Northamptonshire A County of Spires. Oundle.

St Peter’s Church, Oundle
The Talbot, Oundle, Northamptonshire, dates to 1626, and contains stones said to be taken from Fotheringhay Castle.

One of the places featured in the book Northamptonshire A County of Spires is Oundle.

Oundle has been described as one of the most charming towns in Northamptonshire’. It is an ancient market town known for its famous school which is one of the leading public schools in England. It has fine limestone houses, large parish church, three sets of almshouses, and old inns. The river Nene curves round the town.

The fine examples of Elizabethan and Early Stuart buildings are indications of how prosperous the town was from the sixteenth to eighteenth century.
In 1556 the Free Grammar School of Oundle was founded by the will of Sir William Laxton a London grocer.

In 1876 the school was divided into two parts Laxton Grammar School mainly for inhabitants of the town and Oundle School mainly for pupils from further afield, but to mark the millennium the two schools were re-united under the name of Oundle School.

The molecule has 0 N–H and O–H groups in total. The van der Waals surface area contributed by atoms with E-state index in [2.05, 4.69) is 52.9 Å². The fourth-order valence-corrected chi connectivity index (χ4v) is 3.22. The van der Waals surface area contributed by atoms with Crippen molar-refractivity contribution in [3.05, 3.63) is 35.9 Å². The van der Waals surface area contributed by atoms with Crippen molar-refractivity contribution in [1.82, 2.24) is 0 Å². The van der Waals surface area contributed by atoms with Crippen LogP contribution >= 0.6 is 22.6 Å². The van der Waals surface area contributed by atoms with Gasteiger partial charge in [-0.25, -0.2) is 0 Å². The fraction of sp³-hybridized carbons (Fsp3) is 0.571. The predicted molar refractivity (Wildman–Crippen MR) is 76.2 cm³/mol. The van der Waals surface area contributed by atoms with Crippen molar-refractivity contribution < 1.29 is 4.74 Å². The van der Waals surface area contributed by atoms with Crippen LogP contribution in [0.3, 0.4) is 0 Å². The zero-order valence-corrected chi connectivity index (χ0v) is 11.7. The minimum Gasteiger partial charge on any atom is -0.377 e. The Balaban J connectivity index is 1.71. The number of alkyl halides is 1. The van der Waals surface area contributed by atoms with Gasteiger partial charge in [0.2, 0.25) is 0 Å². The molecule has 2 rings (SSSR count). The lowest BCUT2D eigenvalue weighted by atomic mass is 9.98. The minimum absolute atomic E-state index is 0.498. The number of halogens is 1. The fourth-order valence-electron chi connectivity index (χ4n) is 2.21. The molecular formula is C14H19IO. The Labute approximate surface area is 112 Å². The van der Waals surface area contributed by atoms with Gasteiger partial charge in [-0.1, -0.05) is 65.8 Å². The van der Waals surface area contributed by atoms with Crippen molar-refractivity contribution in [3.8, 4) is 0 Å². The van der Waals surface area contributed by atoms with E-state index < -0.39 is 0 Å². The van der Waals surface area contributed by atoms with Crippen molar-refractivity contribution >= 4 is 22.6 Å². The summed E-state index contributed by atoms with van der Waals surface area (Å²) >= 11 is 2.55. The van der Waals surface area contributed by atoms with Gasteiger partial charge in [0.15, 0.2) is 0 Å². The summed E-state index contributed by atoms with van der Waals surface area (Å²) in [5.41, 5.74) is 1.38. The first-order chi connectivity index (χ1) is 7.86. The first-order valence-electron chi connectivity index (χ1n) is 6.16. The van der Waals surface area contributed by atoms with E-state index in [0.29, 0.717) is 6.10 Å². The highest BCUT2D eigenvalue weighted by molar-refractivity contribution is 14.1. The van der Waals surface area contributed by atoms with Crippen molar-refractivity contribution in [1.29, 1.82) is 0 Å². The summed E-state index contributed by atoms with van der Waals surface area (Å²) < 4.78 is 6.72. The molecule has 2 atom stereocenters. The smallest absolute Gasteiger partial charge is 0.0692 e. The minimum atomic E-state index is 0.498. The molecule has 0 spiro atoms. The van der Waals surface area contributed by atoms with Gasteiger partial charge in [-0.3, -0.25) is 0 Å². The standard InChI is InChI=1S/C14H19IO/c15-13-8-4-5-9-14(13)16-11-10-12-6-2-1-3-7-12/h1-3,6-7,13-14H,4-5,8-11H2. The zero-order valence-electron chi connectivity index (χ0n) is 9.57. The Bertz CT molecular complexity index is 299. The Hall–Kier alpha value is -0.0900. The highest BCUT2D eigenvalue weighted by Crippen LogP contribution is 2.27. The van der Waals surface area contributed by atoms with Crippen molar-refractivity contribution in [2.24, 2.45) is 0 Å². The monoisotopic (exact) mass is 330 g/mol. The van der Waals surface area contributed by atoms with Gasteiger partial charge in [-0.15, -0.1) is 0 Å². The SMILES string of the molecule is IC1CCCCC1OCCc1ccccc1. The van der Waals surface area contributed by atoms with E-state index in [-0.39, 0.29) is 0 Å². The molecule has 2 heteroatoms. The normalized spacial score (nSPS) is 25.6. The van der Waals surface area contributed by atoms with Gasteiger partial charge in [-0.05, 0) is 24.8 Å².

Oundle has a marvellous variety of stone buildings and a unique atmosphere during school time when pupils of Oundle School can be seen passing on their way to various classes or other school activities, and the town has a variety of independent shops to explore and enjoy.

1 thought on “Northamptonshire A County of Spires. Oundle.”

  1. A town and school of exceptional elegance for its size. Like Cambridge meets the Cotswolds, with a realness. For me, however, I think its the plethora of verdant spaces around the school buildings and the centre of the town that sets it apart from many places.

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